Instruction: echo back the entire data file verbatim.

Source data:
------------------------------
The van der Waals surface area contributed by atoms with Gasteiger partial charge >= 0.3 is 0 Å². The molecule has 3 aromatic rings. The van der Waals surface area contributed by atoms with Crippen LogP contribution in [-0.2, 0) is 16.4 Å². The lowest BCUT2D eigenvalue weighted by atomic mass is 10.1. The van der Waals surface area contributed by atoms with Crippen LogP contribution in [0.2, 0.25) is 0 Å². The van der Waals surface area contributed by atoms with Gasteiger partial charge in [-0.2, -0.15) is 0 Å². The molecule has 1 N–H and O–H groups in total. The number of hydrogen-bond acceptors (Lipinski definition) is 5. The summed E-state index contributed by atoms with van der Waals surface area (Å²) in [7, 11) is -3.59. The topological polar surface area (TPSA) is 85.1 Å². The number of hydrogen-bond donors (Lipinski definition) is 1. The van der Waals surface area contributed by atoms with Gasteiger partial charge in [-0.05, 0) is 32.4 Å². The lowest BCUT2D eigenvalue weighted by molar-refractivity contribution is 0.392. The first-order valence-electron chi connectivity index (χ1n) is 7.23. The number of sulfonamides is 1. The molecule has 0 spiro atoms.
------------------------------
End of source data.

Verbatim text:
The van der Waals surface area contributed by atoms with Gasteiger partial charge >= 0.3 is 0 Å². The molecule has 3 aromatic rings. The van der Waals surface area contributed by atoms with Crippen LogP contribution in [-0.2, 0) is 16.4 Å². The lowest BCUT2D eigenvalue weighted by atomic mass is 10.1. The van der Waals surface area contributed by atoms with Crippen LogP contribution in [0.2, 0.25) is 0 Å². The van der Waals surface area contributed by atoms with Gasteiger partial charge in [-0.2, -0.15) is 0 Å². The molecule has 1 N–H and O–H groups in total. The number of hydrogen-bond acceptors (Lipinski definition) is 5. The summed E-state index contributed by atoms with van der Waals surface area (Å²) in [7, 11) is -3.59. The topological polar surface area (TPSA) is 85.1 Å². The number of hydrogen-bond donors (Lipinski definition) is 1. The van der Waals surface area contributed by atoms with Gasteiger partial charge in [-0.05, 0) is 32.4 Å². The lowest BCUT2D eigenvalue weighted by molar-refractivity contribution is 0.392. The first-order valence-electron chi connectivity index (χ1n) is 7.23. The number of sulfonamides is 1. The molecule has 0 spiro atoms.